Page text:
Many explanations about the uncertainty principle and its related EPR paradox state that it is impossible to measure opposite complementary variables on different entangled particles; for example, measuring the position of one particle and the momentum of the other at the exact time.
I fail to understand what it means for this to be "impossible" in this case. What would happen if such an attempt was made?
I can only think of 4 ways of interpreting this impossibility:
- For every known pair of complementary variables, we only know how to measure one of the two variables for any given particle; for example, we only know how to measure position, not momentum (or vice versa). This is obviously incorrect.
- It is impossible to measure any of the complementary variables of a particle at the exact time we measure any other complementary variable of another particle. For example, given any two particles, we cannot measure both of their positions at the same time. I'm guessing this is also incorrect.
- Same as #2, but exclusive for entangled particles, implying that there is something in the process of the creation of such a pair that prevents them from being measured at the same exact time.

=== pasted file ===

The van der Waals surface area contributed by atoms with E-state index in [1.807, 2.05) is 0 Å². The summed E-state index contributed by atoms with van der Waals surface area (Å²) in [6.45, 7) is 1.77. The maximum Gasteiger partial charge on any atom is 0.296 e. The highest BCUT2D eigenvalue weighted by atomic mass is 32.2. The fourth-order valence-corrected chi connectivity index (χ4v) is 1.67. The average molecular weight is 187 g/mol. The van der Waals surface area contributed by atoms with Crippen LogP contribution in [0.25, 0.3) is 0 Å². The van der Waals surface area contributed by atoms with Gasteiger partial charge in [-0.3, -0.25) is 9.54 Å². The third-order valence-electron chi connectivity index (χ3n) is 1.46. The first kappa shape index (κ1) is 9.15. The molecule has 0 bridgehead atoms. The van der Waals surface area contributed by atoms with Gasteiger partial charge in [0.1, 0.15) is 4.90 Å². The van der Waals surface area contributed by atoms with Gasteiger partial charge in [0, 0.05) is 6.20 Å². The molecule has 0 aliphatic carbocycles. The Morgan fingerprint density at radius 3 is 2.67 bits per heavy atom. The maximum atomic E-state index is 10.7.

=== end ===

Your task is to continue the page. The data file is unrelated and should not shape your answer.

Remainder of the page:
- In the case of an entangled pair being measured at the same time for opposite complementary variables, these measurements would "somehow" no longer correlate between the two, thus rendering the particles entangled no more.
Furthermore, if #4 is the case, was it verified? Was there an experiment showing the measured particles indeed were no longer entangled, perhaps by proof of contradiction; i.e, observing a later measurement that could only occur if these values were different than the values assumed based on the original measurements and the correlation between the particles?
I would love it if the answer would be simple as possible, as I do not have a strong background in neither physics nor mathematics.